Good News

Baltimore Artist Creates Beautifully Bold School Murals In Liberia, Now Ebola-Free


A damaged school in post-Ebola Liberia is receiving a fresh start -- in part -- through art.

David Cogdill, a Baltimore street artist, has worked with local artists on murals to help repair a school in West Point, Liberia, which was torn apart by riots during the Ebola outbreak last summer.

The large, bold paintings featured on the walls of Nathaniel Varney Massaquoi Elementary and Junior High School depict peaceful seascapes and colorful wildlife -- a dramatic change from how the school looked just months ago.

Located in one of Liberia’s most densely populated slums, the school served as an Ebola holding center during the peak of the disease’s outbreak in August 2014. During this time, the building was raided and damaged, leaving local volunteers to spend 52 days on a restoration project, according to the Liberia News Agency (LINA).

Cogdill, who works under the name “Nanook,” was brought to West Point to work with three community members to help rehabilitate the school with colorful artwork. One of the muralists he collaborated with, Abel Dassin, is just 14 years old and took part in the project to memorialize a teenage boy who was killed during the riots, NPR reported. Nanook and this young artist worked together to create the mural on the front of the school.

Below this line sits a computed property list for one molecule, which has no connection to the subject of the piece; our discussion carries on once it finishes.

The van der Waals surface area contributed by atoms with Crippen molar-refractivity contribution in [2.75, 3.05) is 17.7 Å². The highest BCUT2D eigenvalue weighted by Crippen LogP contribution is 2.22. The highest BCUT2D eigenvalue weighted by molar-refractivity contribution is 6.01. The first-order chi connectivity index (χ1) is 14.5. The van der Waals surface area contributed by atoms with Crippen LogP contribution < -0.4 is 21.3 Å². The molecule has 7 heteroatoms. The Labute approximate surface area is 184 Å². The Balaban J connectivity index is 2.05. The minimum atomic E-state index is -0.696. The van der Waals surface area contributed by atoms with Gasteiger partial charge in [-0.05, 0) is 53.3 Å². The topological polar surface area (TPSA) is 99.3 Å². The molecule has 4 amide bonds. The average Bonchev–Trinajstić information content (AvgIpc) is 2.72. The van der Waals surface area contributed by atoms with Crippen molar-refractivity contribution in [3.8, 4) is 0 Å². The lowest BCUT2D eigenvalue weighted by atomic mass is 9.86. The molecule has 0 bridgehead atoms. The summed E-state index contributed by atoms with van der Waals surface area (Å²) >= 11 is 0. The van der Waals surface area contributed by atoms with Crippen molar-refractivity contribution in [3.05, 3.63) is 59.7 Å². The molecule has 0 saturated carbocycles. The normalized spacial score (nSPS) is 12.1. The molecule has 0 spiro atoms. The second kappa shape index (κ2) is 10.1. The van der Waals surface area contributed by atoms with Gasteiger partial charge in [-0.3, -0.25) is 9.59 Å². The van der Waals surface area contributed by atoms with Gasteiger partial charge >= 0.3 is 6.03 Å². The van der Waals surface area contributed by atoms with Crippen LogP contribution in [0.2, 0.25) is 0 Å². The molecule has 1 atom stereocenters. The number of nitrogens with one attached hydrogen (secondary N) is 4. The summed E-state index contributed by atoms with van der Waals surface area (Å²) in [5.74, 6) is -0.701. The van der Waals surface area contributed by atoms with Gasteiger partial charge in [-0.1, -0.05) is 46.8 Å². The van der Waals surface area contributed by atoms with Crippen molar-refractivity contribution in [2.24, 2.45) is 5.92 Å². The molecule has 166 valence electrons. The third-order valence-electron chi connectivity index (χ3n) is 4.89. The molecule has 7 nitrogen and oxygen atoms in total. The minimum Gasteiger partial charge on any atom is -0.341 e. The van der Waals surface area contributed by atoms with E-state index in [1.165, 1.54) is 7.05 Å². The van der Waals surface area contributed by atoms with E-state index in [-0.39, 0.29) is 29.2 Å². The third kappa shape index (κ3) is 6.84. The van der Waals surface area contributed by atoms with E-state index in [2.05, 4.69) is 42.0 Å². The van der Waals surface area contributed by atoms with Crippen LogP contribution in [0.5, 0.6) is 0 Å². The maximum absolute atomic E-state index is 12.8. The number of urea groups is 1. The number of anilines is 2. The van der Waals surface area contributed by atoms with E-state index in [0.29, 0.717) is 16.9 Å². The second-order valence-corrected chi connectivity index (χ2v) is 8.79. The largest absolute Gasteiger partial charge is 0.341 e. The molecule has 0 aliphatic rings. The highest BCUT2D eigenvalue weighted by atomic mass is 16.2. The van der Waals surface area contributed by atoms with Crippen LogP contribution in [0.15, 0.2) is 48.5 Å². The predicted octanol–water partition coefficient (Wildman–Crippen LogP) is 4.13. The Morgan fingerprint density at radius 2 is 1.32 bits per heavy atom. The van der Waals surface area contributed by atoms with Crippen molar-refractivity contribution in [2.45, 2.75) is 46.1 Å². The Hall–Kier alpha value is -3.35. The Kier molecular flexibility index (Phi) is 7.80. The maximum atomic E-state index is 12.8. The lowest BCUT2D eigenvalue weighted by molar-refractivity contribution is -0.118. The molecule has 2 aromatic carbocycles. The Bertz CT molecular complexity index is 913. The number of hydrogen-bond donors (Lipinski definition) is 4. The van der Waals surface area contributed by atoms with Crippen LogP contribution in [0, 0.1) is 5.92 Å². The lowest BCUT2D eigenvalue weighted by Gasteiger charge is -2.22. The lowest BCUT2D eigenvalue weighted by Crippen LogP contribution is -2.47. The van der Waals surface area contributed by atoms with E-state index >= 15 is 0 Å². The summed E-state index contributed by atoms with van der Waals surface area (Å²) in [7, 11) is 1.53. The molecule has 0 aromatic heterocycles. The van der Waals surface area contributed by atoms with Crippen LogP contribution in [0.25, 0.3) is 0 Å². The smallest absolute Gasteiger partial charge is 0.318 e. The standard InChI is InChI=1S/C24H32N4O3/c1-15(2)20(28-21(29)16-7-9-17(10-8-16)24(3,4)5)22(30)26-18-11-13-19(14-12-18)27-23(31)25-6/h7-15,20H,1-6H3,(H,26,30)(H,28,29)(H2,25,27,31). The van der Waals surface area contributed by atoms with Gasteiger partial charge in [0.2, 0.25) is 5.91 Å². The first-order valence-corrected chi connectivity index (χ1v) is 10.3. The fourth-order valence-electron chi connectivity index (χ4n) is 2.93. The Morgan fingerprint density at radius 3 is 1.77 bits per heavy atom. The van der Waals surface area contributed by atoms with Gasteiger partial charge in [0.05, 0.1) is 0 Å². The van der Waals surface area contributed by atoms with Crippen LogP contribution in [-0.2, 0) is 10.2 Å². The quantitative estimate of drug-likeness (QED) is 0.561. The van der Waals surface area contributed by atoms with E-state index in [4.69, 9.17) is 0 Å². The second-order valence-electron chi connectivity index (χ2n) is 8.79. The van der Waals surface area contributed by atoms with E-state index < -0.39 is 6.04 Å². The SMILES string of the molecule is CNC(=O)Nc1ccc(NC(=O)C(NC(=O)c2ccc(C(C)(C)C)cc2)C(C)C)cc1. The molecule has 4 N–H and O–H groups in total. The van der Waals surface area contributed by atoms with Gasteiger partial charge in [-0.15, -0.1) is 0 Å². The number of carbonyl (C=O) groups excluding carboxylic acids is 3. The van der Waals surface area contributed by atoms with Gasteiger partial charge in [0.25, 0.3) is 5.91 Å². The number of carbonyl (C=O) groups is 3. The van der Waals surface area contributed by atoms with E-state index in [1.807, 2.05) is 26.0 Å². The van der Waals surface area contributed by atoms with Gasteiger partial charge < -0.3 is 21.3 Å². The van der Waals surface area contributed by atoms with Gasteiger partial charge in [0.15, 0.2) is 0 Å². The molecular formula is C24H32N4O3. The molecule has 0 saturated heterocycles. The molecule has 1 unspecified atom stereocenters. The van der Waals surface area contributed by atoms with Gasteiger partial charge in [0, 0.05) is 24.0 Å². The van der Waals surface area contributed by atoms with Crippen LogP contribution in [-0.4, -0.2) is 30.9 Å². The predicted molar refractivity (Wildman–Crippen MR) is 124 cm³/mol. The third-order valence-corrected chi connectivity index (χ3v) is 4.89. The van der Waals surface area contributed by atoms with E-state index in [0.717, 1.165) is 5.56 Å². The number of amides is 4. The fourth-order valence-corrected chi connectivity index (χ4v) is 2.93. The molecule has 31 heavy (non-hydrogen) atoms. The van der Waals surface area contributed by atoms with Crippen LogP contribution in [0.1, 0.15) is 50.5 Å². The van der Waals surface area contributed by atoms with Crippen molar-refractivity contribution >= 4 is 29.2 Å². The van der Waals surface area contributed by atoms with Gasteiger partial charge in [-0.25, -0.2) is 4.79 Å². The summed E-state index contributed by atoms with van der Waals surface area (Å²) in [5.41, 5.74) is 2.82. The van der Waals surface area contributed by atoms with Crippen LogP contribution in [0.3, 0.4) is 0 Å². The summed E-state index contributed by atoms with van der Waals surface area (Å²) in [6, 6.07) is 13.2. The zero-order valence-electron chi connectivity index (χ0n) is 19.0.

“[I hope] that when other children see the painting they feel motivated to go to school," Dassin said to the news outlet.

Nathaniel Varney Massaquoi Elementary and Junior High School reopened on May 8 with a joyous ceremony, as shown in the video below.

Since the beginning of 2015, the number of reported Ebola cases in the country have drastically fallen, according to the World Health Organization (WHO). Though WHO officially declared Liberia free of Ebola virus transmission on May 9, Doctors Without Borders advised in a statement that this achievement "should not lead to complacency," and efforts must not stop until the outbreak is over for all affected countries.

Lt. Col. Kevin Koerner of the United Nations Mission in Liberia spoke to LINA about the school's rehabilitation, saying, “This project taught all of us a lesson of what may be accomplished if willing hearts are handed the right resources.”


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